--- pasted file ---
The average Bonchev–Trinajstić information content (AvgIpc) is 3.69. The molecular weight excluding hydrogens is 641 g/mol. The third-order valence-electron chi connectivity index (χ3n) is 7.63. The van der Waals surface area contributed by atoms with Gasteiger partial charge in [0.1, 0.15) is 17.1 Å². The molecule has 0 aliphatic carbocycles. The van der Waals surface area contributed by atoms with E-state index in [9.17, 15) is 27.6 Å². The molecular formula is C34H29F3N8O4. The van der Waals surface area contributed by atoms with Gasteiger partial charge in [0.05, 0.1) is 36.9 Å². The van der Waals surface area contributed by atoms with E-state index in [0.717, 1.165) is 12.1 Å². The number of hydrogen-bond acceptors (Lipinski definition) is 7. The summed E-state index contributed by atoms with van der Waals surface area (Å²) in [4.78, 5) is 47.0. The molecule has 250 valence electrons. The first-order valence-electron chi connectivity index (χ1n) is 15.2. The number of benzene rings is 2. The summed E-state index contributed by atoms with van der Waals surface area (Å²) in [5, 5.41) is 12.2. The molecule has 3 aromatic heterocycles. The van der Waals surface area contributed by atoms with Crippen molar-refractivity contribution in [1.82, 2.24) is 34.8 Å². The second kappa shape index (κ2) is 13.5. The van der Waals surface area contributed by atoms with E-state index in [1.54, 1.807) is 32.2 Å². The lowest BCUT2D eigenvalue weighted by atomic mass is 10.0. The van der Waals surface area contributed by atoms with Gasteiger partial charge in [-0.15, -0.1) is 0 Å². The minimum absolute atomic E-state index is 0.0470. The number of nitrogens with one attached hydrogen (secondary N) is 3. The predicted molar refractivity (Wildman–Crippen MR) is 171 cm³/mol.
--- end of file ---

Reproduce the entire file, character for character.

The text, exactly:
The average Bonchev–Trinajstić information content (AvgIpc) is 3.69. The molecular weight excluding hydrogens is 641 g/mol. The third-order valence-electron chi connectivity index (χ3n) is 7.63. The van der Waals surface area contributed by atoms with Gasteiger partial charge in [0.1, 0.15) is 17.1 Å². The molecule has 0 aliphatic carbocycles. The van der Waals surface area contributed by atoms with E-state index in [9.17, 15) is 27.6 Å². The molecular formula is C34H29F3N8O4. The van der Waals surface area contributed by atoms with Gasteiger partial charge in [0.05, 0.1) is 36.9 Å². The van der Waals surface area contributed by atoms with E-state index in [0.717, 1.165) is 12.1 Å². The number of hydrogen-bond acceptors (Lipinski definition) is 7. The summed E-state index contributed by atoms with van der Waals surface area (Å²) in [4.78, 5) is 47.0. The molecule has 250 valence electrons. The first-order valence-electron chi connectivity index (χ1n) is 15.2. The number of benzene rings is 2. The summed E-state index contributed by atoms with van der Waals surface area (Å²) in [5, 5.41) is 12.2. The molecule has 3 aromatic heterocycles. The van der Waals surface area contributed by atoms with Crippen molar-refractivity contribution in [1.82, 2.24) is 34.8 Å². The second kappa shape index (κ2) is 13.5. The van der Waals surface area contributed by atoms with E-state index in [1.54, 1.807) is 32.2 Å². The lowest BCUT2D eigenvalue weighted by atomic mass is 10.0. The van der Waals surface area contributed by atoms with Gasteiger partial charge in [-0.15, -0.1) is 0 Å². The minimum absolute atomic E-state index is 0.0470. The number of nitrogens with one attached hydrogen (secondary N) is 3. The predicted molar refractivity (Wildman–Crippen MR) is 171 cm³/mol.